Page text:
The standard equipment for a professional darter in the Golden Era, in addition to darts, was a cribbage board. Dick came well-armed on both counts. For Dick, darts, cribbage board, and penny poker machines ranked just beyond family and church.  It’s prophetic that international darts superstar Paul Lim remember him in those terms.

Paul writes from Singapore, “I am so sorry to hear that Dick died. He was an important part of my life and many others.  The days of the late Nicky Virachkul with Dick playing cribbage in darts tournaments – the friendship and challenge are unforgettable.  Rest in Peace, my friend.  I know you are in a better place than what the world is facing these days.”

Later in life, when travel to Las Vegas was impossible, weekly calls would arrive with results from the Thursday night poker game. “Got ’em for $3.81 last night. Too easy.”

My initial meeting with Dick McGinnis came in the early 1980s at a blind draw at Chris’s Club in Vallejo, California.  Dick had the “unlucky draw” to be paired with Howie Reed, who was barely good enough to be a beginner. Dick was on the California Swing (Golden Gate Classic, Santa Monica, and North American tournaments), up from Texas with Billy Glover.

Dick played for two, getting us to the second round with the patience of a Saint. All he said was, “Don’t ever give up.” He just never did. One of today’s bright stars is John Kuczynski, who remembers McGinnis.  “I was 21-years-old at Bullshooter in Chicago. We placed in the doubles together, turned me pro! He was a great man and role model. May he rest in peace.”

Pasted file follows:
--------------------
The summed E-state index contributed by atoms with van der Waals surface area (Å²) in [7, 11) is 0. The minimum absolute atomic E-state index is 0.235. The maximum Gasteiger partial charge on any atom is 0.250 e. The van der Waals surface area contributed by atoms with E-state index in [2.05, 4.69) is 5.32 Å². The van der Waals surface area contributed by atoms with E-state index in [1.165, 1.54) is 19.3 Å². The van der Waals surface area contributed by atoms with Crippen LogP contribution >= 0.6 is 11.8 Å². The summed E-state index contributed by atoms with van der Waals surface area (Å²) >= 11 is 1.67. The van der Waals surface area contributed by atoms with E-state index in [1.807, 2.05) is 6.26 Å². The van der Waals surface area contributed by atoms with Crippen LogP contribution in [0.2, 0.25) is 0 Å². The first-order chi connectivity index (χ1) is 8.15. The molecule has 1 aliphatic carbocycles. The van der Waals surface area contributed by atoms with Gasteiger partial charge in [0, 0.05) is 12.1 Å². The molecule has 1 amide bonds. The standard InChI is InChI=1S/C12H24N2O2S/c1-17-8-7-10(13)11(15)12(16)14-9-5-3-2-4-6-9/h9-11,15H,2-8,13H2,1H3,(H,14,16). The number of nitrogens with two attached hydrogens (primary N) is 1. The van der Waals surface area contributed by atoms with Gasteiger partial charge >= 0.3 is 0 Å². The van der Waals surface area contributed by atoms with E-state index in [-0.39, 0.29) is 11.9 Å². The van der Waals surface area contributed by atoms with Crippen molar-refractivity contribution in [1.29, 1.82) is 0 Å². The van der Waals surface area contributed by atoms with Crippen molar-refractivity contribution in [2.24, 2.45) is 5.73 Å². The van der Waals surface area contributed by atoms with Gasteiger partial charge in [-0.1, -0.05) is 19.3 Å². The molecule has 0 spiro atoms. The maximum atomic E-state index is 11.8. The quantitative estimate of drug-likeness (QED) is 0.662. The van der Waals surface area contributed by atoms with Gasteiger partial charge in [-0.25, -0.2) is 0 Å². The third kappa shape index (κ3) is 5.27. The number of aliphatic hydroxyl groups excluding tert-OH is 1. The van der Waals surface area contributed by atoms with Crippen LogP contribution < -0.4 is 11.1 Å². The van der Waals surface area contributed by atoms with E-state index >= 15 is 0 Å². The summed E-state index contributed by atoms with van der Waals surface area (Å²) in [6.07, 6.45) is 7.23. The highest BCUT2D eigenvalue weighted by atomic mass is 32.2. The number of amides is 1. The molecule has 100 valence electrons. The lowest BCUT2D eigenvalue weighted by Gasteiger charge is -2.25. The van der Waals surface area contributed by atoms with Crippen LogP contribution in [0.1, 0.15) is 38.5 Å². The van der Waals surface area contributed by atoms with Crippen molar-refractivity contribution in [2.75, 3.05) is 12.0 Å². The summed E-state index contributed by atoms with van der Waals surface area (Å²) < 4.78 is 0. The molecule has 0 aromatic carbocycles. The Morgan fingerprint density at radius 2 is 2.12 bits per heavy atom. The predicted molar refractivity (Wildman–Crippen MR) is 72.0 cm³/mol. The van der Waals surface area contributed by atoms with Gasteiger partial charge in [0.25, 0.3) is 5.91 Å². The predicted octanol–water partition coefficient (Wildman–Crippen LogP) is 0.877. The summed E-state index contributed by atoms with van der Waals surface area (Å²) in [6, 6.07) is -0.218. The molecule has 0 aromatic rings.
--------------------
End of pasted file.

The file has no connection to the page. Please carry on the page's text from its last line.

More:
It is often said, “You can tell a person by the friends he chooses.”  With Dick McGinnis “friends” were those who gained stature by being associated with him.  Like the Alabama football team, there were no walk-ons with Dick. You didn’t walk on. You were invited.

As you read this, the odds are good that right now Nicky Virachkul and Barry Twomlow have pulled out a chair with Dick’s name on it – as next up for a game of cribbage. Nicky and Barry will each have a pint in front of them. Dick will have his coffee with cream.

From the streets of Philadelphia to locations around the world, Dick made friends all along the way, but most of all he was so proud of his family.

Driving around Las Vegas the flags are being flown at half-mast in remembrance of events of the day and week.  For those who knew and loved Richard McGinnis, they also fly for him.

Like Motel 6 spokesman Tom Bodett, we know that Dick McGinnis will keep the light on for us. It’s up to us to be worthy. He set a very high bar.

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Howie Reed
The one and only Howie Reed (the Old Dart Coach) goes back decades with the legends of our sport - he knows where the skeletons are buried. Just ask any of the ADO and WDF old-timers! His widely popular column, Toeing the Oche, is a must-read.